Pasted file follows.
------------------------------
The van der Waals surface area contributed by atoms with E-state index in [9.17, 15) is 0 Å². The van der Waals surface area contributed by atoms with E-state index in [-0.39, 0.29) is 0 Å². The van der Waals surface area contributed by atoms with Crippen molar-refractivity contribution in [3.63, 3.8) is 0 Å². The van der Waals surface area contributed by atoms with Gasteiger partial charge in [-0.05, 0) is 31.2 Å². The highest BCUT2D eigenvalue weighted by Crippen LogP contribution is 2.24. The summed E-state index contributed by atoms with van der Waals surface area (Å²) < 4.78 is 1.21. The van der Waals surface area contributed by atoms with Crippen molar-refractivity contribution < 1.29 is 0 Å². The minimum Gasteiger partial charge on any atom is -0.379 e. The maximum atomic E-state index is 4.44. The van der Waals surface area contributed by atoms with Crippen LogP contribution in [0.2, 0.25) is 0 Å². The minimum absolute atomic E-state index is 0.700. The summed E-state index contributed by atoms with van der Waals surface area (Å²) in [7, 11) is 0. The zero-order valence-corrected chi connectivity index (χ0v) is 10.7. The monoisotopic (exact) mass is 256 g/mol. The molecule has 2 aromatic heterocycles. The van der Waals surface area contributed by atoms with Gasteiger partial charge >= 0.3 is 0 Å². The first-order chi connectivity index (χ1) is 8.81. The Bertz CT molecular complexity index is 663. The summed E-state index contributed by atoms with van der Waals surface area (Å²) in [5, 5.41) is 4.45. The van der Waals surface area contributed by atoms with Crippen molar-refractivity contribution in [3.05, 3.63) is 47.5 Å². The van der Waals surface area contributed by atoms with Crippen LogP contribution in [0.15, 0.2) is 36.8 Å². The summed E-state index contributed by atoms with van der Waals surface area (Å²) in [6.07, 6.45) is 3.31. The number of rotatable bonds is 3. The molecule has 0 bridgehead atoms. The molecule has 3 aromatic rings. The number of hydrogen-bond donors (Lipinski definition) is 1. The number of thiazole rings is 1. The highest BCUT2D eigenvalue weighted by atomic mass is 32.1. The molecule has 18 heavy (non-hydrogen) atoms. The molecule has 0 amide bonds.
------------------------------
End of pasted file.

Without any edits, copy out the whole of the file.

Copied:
The van der Waals surface area contributed by atoms with E-state index in [9.17, 15) is 0 Å². The van der Waals surface area contributed by atoms with E-state index in [-0.39, 0.29) is 0 Å². The van der Waals surface area contributed by atoms with Crippen molar-refractivity contribution in [3.63, 3.8) is 0 Å². The van der Waals surface area contributed by atoms with Gasteiger partial charge in [-0.05, 0) is 31.2 Å². The highest BCUT2D eigenvalue weighted by Crippen LogP contribution is 2.24. The summed E-state index contributed by atoms with van der Waals surface area (Å²) < 4.78 is 1.21. The van der Waals surface area contributed by atoms with Crippen molar-refractivity contribution < 1.29 is 0 Å². The minimum Gasteiger partial charge on any atom is -0.379 e. The maximum atomic E-state index is 4.44. The van der Waals surface area contributed by atoms with Crippen LogP contribution in [0.2, 0.25) is 0 Å². The minimum absolute atomic E-state index is 0.700. The summed E-state index contributed by atoms with van der Waals surface area (Å²) in [7, 11) is 0. The zero-order valence-corrected chi connectivity index (χ0v) is 10.7. The monoisotopic (exact) mass is 256 g/mol. The molecule has 2 aromatic heterocycles. The van der Waals surface area contributed by atoms with Gasteiger partial charge >= 0.3 is 0 Å². The first-order chi connectivity index (χ1) is 8.81. The Bertz CT molecular complexity index is 663. The summed E-state index contributed by atoms with van der Waals surface area (Å²) in [5, 5.41) is 4.45. The van der Waals surface area contributed by atoms with Crippen molar-refractivity contribution in [3.05, 3.63) is 47.5 Å². The van der Waals surface area contributed by atoms with Crippen LogP contribution in [0.15, 0.2) is 36.8 Å². The summed E-state index contributed by atoms with van der Waals surface area (Å²) in [6.07, 6.45) is 3.31. The number of rotatable bonds is 3. The molecule has 0 bridgehead atoms. The molecule has 3 aromatic rings. The number of hydrogen-bond donors (Lipinski definition) is 1. The number of thiazole rings is 1. The highest BCUT2D eigenvalue weighted by atomic mass is 32.1. The molecule has 18 heavy (non-hydrogen) atoms. The molecule has 0 amide bonds.